Thursday, 27 August 2015

This weekend in So Cal...

Hell on Wheels have been running events for a long time and they always look a lot of fun. This is the advice from this weekend's hosts at the Perris track...

All the usual, no glass bottles, helmets and mufflers required on all running motorcycles. Helmets for kids on bikes and scooters; that's State law... 

This is more of an adult oriented affair, and it gets crowded. Keep an eye on and out for children. 

This will be the usual mix of backyard specials and converted heaps. It would be nice to have more than just a handful or real racers out there, whether framers or flat-o-crossers! No pro class that I am aware of... 

My own personal observation: This is a bit faster event than most Hell On Wheels events. Long sleeves, boots, good gloves, full face helmets and all the safety equipment you have. Shorts and tank tops ARE NOT race track attire. Remember the old Honda ad, Dress For The Fall, Not The Summer!

Wednesday, 26 August 2015

Tuesday, 25 August 2015

Dirt Quake IV Video Snippet

Dirt Quake IV Trailer 1 from SIDEBURN on Vimeo.
Here's the first morsel of the new Dirt Quake IV video.
Filmed, directed and animated by Drifter Visual.
Illustration, animation by Ryan Quickfall.

We're premiering the whole thing on Thursday night in Newcastle-upon-Tyne, because that's where Tom of Drifter Visual and Ryan live.

We'll have DJs, free Dirt Cakes from Pet Lamb Patisserie, merch stand with good deals, the pub are running a burger and beer promo... G

One-Off Wednesday (on a Tuesday)

UPDATE: SOLD

One only.

Colour version of the two-tone artwork produced by British artist Raid71 for Sideburn 17.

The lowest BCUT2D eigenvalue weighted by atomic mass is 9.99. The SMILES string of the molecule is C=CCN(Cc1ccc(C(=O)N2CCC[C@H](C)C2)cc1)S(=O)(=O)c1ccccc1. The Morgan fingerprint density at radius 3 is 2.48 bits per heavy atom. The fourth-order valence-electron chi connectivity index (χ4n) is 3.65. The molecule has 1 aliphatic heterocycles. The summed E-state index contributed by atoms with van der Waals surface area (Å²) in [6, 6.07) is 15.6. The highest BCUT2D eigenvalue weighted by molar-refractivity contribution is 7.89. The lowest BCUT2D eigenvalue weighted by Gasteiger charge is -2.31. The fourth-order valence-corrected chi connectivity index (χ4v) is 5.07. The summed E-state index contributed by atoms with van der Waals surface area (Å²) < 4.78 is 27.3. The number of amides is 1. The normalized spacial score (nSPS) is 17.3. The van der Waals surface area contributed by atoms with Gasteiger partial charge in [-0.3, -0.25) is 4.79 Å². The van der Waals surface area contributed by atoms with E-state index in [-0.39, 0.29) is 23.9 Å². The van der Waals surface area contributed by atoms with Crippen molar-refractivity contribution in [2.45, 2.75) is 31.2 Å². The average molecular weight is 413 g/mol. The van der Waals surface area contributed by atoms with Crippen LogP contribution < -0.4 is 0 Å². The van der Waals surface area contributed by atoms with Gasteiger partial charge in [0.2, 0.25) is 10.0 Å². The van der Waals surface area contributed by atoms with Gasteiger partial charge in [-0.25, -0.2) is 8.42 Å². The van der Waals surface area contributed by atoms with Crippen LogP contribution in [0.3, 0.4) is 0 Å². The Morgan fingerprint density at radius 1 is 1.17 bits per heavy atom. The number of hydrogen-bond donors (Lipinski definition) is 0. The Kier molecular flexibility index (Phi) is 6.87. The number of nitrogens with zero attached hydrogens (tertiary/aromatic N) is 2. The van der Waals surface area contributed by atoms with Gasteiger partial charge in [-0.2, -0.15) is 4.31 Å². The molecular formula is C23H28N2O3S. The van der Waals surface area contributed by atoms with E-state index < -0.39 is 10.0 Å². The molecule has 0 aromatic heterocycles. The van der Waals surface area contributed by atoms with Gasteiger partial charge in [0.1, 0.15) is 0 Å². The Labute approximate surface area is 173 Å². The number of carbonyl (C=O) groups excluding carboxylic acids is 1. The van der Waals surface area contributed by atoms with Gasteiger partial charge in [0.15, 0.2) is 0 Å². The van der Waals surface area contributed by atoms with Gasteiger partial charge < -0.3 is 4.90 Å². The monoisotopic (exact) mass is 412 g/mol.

It depicts Mad Max and the last of the Interceptors meting out some justice to the Toecutter's gang.
It is printed on  Somerset Enhanced Textured art paper.
This limited edition print is signed by the artist.

It is approximately A3 size (300 x 420mm, 12 x 16.5in)

Get your for £22 (plus post and packaging) from Mad Max art print.

Monday, 24 August 2015

Briar Flips The Bird

No sooner had a local paper, then the AMA commentators, crowned Henry Wiles 'King Henry' than his 'subjects' were acting in a revolutionary manner.

Earlier this month Henry Wiles won his 11th straight Peoria TT and thanked current champion Jared Mees for at least making a race of it this year. Here the young Briar Bauman is showing what he thinks of Wiles' achievement.

Bauman came fifth in Peoria and third at the Black Hills Half-Mile, Sturgis, in the previous round. He's sixth in the championship standings, Wiles eighth.

As you can see from the screengrab above, the young Californian wasn't ashamed of getting caught giving the racewinner the bird. He even put it on his instagram. He was given a fine for being detrimental to the sport of motorcycle racing.
Peoria was feisty. It sounds like two other riders were fined $625 and $500 and banned for a race each, for having an 'altercation'.

While I was trying to find a better shot of the Bauman incident, and failing, I found this video below. The needle between the two is pretty funny.

Final thing, what's with sticking the tops of your ears into your cap? Never a good look. G

Sunday, 23 August 2015

New Uniform